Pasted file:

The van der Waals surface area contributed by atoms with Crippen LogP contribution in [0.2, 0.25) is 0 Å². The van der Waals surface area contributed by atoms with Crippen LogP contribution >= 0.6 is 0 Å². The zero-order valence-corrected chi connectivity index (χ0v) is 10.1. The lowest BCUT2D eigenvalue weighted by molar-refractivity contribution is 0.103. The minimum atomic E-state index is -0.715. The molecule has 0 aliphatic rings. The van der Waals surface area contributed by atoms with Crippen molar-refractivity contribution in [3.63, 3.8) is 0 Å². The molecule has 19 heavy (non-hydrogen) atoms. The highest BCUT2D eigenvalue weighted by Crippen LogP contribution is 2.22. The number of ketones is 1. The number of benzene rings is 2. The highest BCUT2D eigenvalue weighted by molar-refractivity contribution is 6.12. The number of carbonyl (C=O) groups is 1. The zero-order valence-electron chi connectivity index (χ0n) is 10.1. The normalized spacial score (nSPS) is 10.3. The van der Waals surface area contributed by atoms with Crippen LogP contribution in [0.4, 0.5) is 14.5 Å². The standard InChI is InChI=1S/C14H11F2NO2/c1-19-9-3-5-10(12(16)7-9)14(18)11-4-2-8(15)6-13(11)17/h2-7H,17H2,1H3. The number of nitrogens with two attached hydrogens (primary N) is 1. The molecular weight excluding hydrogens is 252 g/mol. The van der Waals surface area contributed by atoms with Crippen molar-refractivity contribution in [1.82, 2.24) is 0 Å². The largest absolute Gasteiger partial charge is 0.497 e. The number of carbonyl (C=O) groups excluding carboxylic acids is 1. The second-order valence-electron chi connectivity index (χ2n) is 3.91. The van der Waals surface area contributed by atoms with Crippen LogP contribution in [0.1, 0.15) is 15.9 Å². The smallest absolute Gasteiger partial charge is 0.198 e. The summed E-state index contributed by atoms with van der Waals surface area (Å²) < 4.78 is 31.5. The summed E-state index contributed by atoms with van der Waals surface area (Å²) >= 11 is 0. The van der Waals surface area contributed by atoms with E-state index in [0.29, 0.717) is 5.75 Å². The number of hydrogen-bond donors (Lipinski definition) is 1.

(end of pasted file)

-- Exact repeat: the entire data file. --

The van der Waals surface area contributed by atoms with Crippen LogP contribution in [0.2, 0.25) is 0 Å². The van der Waals surface area contributed by atoms with Crippen LogP contribution >= 0.6 is 0 Å². The zero-order valence-corrected chi connectivity index (χ0v) is 10.1. The lowest BCUT2D eigenvalue weighted by molar-refractivity contribution is 0.103. The minimum atomic E-state index is -0.715. The molecule has 0 aliphatic rings. The van der Waals surface area contributed by atoms with Crippen molar-refractivity contribution in [3.63, 3.8) is 0 Å². The molecule has 19 heavy (non-hydrogen) atoms. The highest BCUT2D eigenvalue weighted by Crippen LogP contribution is 2.22. The number of ketones is 1. The number of benzene rings is 2. The highest BCUT2D eigenvalue weighted by molar-refractivity contribution is 6.12. The number of carbonyl (C=O) groups is 1. The zero-order valence-electron chi connectivity index (χ0n) is 10.1. The normalized spacial score (nSPS) is 10.3. The van der Waals surface area contributed by atoms with Crippen LogP contribution in [0.4, 0.5) is 14.5 Å². The standard InChI is InChI=1S/C14H11F2NO2/c1-19-9-3-5-10(12(16)7-9)14(18)11-4-2-8(15)6-13(11)17/h2-7H,17H2,1H3. The number of nitrogens with two attached hydrogens (primary N) is 1. The molecular weight excluding hydrogens is 252 g/mol. The van der Waals surface area contributed by atoms with Crippen molar-refractivity contribution in [1.82, 2.24) is 0 Å². The largest absolute Gasteiger partial charge is 0.497 e. The number of carbonyl (C=O) groups excluding carboxylic acids is 1. The second-order valence-electron chi connectivity index (χ2n) is 3.91. The van der Waals surface area contributed by atoms with Crippen LogP contribution in [0.1, 0.15) is 15.9 Å². The smallest absolute Gasteiger partial charge is 0.198 e. The summed E-state index contributed by atoms with van der Waals surface area (Å²) < 4.78 is 31.5. The summed E-state index contributed by atoms with van der Waals surface area (Å²) >= 11 is 0. The van der Waals surface area contributed by atoms with E-state index in [0.29, 0.717) is 5.75 Å². The number of hydrogen-bond donors (Lipinski definition) is 1.